The math of lists

Oct 5, 2012

Peer over someone’s shoulder — on subways, at desks, at kitchen tables — and chances are good you’ll quickly find a list maker. Inventories, enumerations, lists are sensemaking for nonsensical things.

Lists guide and advise. Not only do they provide temporal structures for moving through a day space, they demand coherence, story, and priority. “What’s your number one priority on this project?”“What’s your top ten list of apps?” “What are the top x of y,” people ask, the content mattering not at all, in contrast with a hunger for the list itself. We have numbered lists, therefore, we are.

Hence, when recently asked the “five things all designers should know,” I offered a list.

1. Be comfortable with fiction like nonfiction.

Leadership is 50 percent fiction/50 percent nonfiction. That is to say, leadership is the confidence in knowing what you know and what you know you’ll know. It’s the ability to speak confidently, knowledgeably, and easily about the latter that sets some apart. Be comfortable with the fiction.

2. Know presence from present.

It’s a relatively mundane thing, after all. It’s what we do when we show up — we’re present. However, presence is different from present. In both cases, one is there. But presence offers those also there the resonance and memory of something larger than just being there. When you show up to talk about your work, are you present or do you have presence?

3. Make practice spaces.

Design is only as meaningful as the way it is communicated. Think not of design reviews and presentations as the only opportunity to talk about your work. Consider every day an opportunity to talk about the thing you believe in. Look at the exchange with your barista, the dog walker, the phone call with your great aunt, the family dinner table all as opportunity to test out your idea in the wild. Life offers a practice space for an idea. Use it to practice live.

4. Find a yes threshold.

We do a lot of filtering. A lot of filtering out interesting from not interesting, smart choices from the less smart, good email from spam, nourishing from the draining. We have less practice saying yes. Instead of practicing filters, try practicing good ways of saying yes. Accept invitations. Say yes to the offer to have coffee, to write a post, to do a project. Practice saying yes and not only will you expand your networks, but you’ll learn your yes threshold so you can use it wisely.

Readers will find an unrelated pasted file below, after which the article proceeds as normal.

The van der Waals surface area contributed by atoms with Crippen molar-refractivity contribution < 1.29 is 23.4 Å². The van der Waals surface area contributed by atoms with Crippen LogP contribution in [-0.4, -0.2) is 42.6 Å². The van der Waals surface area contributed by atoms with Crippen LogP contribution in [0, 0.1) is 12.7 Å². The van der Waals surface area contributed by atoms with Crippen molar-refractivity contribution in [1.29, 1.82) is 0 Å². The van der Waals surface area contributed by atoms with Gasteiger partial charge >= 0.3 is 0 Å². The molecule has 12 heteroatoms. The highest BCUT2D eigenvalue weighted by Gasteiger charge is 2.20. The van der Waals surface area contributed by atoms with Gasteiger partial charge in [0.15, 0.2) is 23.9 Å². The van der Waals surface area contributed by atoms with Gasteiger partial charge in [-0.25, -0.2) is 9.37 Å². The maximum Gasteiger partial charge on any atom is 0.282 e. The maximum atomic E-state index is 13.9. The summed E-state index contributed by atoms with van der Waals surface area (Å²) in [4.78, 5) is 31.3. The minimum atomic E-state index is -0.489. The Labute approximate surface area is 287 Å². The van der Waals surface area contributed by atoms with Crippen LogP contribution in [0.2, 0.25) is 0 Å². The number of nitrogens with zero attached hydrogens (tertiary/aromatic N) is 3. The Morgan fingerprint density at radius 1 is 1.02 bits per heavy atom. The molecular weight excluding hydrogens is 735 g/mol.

5. Have a trustable framework.

This morning I had cereal, fruit, and milk. Same as yesterday. And five years yesterday. Truth is, I have the same thing every day. Little routines of sameness create a foundation that’s trustable. Trustable small frameworks make whatever unpredictability that happens throughout the day more doable. Whether its thank you gift, a way you take a photo, a song, frameworks create possibilities for what’s possible.

As for making any of these part of a daily routine? Add it to the list.




Work

  • W.W.Norton & Company
  • Eye Magazine
  • Theme Magazine
  • Maryland Institute of College Art

About Liz

Danzico is part designer, part teacher, part editor. As an independent consultant, she traces the roots of her craft back to her parents. According to Liz, "Growing up at least a little information architect gave me an organizational advantage over my friends." More